Two significantly revised economic statistics are out, which the two presidential campaigns will no doubt attempt to spin to their candidates’ advantage. But the net political effect is likely to be minimal.
First, the bad news. Economic growth in the second quarter, originally estimated at an anemic 1.7 percent of GDP, was actually an even more anemic 1.3 percent, the Commerce Department announced. As Reuters notes, that downward revision reflects a better understanding of the impact of “the worst drought in half a century, which gripped large parts of the country in the summer (and) saw farm inventories dropping $5.3 billion in the second quarter.”
(In that same announcement, the WSJ’s MarketWatch notes, “the government said corporate profits climbed $21.8 billion in the second quarter, compared to a prior estimate of a $10.4 million increase.”)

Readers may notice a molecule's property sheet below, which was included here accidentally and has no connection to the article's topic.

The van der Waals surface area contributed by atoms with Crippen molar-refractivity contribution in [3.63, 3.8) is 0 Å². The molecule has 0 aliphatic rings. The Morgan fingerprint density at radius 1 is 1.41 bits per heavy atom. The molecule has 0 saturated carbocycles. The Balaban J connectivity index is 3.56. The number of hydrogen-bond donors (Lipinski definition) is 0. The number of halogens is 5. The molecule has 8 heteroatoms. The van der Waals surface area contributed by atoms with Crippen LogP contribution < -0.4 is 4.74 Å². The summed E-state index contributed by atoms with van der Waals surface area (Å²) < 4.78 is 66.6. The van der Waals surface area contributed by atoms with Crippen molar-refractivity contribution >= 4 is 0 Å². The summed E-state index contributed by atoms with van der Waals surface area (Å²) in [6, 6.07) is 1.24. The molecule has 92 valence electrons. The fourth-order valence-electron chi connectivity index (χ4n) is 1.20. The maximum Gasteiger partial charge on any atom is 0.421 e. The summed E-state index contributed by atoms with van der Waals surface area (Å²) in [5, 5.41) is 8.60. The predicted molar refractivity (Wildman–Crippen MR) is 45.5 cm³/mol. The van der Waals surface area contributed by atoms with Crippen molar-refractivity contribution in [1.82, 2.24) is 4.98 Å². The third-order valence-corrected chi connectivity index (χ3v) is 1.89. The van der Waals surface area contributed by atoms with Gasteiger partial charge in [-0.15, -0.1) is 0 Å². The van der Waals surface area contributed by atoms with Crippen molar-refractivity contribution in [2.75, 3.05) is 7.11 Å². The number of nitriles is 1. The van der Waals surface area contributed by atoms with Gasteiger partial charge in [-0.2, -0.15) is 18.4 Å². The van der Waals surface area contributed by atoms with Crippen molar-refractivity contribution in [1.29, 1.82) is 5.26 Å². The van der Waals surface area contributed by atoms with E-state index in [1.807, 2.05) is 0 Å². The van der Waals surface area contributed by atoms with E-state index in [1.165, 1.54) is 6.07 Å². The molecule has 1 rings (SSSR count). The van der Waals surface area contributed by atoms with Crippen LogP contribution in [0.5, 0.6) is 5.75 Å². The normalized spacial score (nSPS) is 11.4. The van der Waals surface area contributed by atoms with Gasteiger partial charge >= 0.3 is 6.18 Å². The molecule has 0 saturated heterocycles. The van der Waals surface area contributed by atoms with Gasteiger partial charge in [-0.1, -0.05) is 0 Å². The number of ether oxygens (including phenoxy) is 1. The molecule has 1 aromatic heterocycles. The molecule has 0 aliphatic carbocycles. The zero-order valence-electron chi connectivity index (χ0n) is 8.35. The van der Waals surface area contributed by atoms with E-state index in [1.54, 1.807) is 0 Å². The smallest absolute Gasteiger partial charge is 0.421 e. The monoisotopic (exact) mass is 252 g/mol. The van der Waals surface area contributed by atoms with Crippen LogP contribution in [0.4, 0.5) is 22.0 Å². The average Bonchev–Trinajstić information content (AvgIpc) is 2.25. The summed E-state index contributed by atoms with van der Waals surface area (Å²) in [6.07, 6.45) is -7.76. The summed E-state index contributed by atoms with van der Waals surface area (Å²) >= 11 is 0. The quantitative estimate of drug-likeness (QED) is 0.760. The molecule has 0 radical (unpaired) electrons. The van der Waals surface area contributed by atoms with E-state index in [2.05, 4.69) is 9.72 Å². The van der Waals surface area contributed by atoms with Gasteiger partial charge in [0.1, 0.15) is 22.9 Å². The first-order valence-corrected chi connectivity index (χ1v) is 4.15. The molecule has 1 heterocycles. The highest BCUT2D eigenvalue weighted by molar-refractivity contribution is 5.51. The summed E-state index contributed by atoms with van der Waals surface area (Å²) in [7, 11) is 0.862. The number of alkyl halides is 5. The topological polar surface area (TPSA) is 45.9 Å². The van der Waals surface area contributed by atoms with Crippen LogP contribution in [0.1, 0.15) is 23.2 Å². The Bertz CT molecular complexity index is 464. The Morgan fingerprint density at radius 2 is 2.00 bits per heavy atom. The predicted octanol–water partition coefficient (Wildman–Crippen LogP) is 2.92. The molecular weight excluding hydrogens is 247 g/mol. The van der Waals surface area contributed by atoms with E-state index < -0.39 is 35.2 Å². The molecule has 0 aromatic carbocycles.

The better news comes out of the Bureau of Labor Statistics, which released its regularly scheduled revision of job creation numbers. According to the BLS, the economy created 453,000 more private-sector jobs than reported in the April 2011-March 2012 period. It also lost 67,000 more government jobs that reported, producing a net unreported job growth of 386,000 over previous estimates.
That’s an average of an unreported 30,000 jobs a month over that 12-month period. In political terms, the Obama campaign can now claim that more Americans are working today than when the president took office.
But again, this is hardly earth-shaking news, and combined with the GDP revision, it suggests that this long, hard slog to a better economy is likely to continue a while.
– Jay Bookman